But how did the climate movement and the women’s strike manage to break these schemes? For starters, one has to acknowledge that both social movements in Switzerland, but the climate activists much more so, profited from global trends that influenced Swiss political discourse. The global increase in feminist discourse and the rise of the #MeToo movement did not stop at the Swiss borders and had indeed their repercussions here too. The increase of international coverage on climate change issues – fueled in part by Greta Thunberg’s mediatic presence – most likely contributed to the visibility and legitimacy of the efforts of the Swiss climate youth.

The nature of the issues played an important role. On one hand, climate change is a concrete threat that puts at risk many society’s well being in many different ways. One of the already observed effects of global warming most visible in Switzerland is that the glaciers on the Swiss alps are melting away; some of them have already disappeared. Given the symbolic importance of the alps in the Swiss imaginary, which conservatives strongly alimented in the past, the glaciers have been a symbolic vehicle to reach broader segments of the population with a message on climate protection. Similarly, it helps that Swiss peasants also already suffer the consequences of climate change.

On the other hand, the grievances put forward by women directly impact the daily life of half the population while their demands correspond also to the concerns of many men, for example paternity leave and improvements in child care services. Hence, they are very tangible, and once women started to talk more about them, they became visible also for men.

Given this constellation, attempts by the populist right to reframe both issues in nationalistic perspective failed, but not for lack of trying. On climate matters the Swiss people’s party lost credibility for their proximity to climate change deniers, a posture that had never been particularly strong in Switzerland. The risk is of course that the populist right might pivot to acknowledging the imminent climate crisis and start framing it as a national security problem requiring isolation and closed borders.

Similarly, as they had always advocated for patriarchal family arrangements and opposed women’s political and reproductive rights, the populist right lacks moral authority on gender equality. Thus they have not been successful in their quest to frame violence against women as crisis caused by immigrant men, not yet at least.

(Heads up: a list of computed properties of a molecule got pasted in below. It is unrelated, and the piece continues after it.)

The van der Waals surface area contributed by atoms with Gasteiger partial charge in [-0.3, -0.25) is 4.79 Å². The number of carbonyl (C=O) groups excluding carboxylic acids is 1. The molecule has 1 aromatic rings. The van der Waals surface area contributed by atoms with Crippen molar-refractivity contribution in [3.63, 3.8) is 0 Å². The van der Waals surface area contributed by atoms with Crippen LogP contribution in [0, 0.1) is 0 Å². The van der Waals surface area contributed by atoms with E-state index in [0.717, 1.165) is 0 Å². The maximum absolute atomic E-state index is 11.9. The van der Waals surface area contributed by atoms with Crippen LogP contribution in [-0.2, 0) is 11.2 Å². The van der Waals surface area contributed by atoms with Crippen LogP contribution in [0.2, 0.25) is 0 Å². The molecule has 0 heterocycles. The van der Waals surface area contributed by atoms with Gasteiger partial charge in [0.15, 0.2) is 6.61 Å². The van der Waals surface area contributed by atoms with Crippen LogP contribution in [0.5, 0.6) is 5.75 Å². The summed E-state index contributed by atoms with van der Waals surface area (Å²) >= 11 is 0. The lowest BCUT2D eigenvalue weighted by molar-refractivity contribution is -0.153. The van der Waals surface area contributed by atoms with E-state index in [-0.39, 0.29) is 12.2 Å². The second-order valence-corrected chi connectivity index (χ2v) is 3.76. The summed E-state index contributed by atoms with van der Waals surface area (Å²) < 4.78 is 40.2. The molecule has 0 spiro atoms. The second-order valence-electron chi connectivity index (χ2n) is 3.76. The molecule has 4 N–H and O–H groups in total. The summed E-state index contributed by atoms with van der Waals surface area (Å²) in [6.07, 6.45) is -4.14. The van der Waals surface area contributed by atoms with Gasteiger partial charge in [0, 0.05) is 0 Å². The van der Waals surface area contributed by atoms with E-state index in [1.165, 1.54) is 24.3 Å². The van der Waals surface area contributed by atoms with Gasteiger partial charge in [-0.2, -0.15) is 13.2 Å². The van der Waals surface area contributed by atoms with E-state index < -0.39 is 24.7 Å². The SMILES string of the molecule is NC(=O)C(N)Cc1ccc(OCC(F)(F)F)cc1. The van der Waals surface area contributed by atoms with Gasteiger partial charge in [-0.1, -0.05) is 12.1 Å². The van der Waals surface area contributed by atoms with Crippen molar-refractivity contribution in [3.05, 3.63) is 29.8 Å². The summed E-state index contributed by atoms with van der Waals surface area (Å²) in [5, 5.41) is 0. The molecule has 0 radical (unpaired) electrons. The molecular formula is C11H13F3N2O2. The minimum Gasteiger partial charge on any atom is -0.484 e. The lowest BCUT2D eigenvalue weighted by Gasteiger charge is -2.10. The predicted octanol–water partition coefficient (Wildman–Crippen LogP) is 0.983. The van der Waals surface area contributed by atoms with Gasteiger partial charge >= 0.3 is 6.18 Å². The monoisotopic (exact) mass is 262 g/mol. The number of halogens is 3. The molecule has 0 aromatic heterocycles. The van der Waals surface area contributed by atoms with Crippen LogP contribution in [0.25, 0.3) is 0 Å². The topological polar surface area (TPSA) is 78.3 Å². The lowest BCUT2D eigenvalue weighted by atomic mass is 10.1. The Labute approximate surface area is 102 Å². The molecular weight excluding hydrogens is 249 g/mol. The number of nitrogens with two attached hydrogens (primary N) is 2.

Luckily, both movements dispose of the antidotes needed to counteract reactionary responses to their advocacy. The climate movement has renewed its emphasis on the global nature of the problem and on climate justice and insisted on designing climate policies considering their social impact from the beginning. The women’s strike included in their broad coalition immigrant women and have displayed enough diversity of perspectives on women’s issues to invalidate simplistic framings.

Ongoing efforts to improve cooperation between these two and other social movements also bode well for the future.

The impact on the general elections

Much of the impact of the massive mobilizations is not clearly visible and quantifiable, because it consists in raising awareness among the general public or in the growth and consolidation of the respective movement. However, given that Switzerland held general elections for the renewal of its parliament in October 2020, the electoral impact had been quite visible.

The elections’ results showed a shift in the composition of the parliament that was unprecedented in Swiss recent history. Of course, one has to see it in the Swiss political context characterised by extreme stability and very slowly moving power shifts.

In the National council, the 200-member lower house of parliament, the left-wing Swiss green party passed from 11 to 28 seats. The more business-friendly Green liberal party passed from 7 to 16 seats. Most of these seat wins by parties traditionally committed to some environmental protection came at the expense of right-wing parties, mostly the Swiss people’s party. The Swiss green party also expanded its representation in the smaller upper house of the parliament.

At the same time, the National council has now more female members than ever. The share of seats in female hands jumped by 10% to reach 42%. Similarly, 12 women were elected to the 46-member lower house, a considerable improvement since last time only 7 women were elected.

However, the right-of-center majorities in both chambers resisted, putting into question the actual policy impact of this electoral shift. Moreover, the joint chambers of the parliament elected in December the seven-member executive body at the top of the Swiss government, the Federal council. Until then, given their small presence in parliament, none of the green parties had any representation in the Federal council. After the general elections however, the Swiss green party demanded a seat, but failed to find a majority in the parliament. It opted instead to confirm the Federal council in its previous composition, in spite of the relatively massive shifts in the parties’ electoral strength. This was once again proof that within the Swiss government system change only happens very slowly.

Both movements continued their actions on the streets in 2020 until the sanitary measures in response to Covid-19 put a stop to it.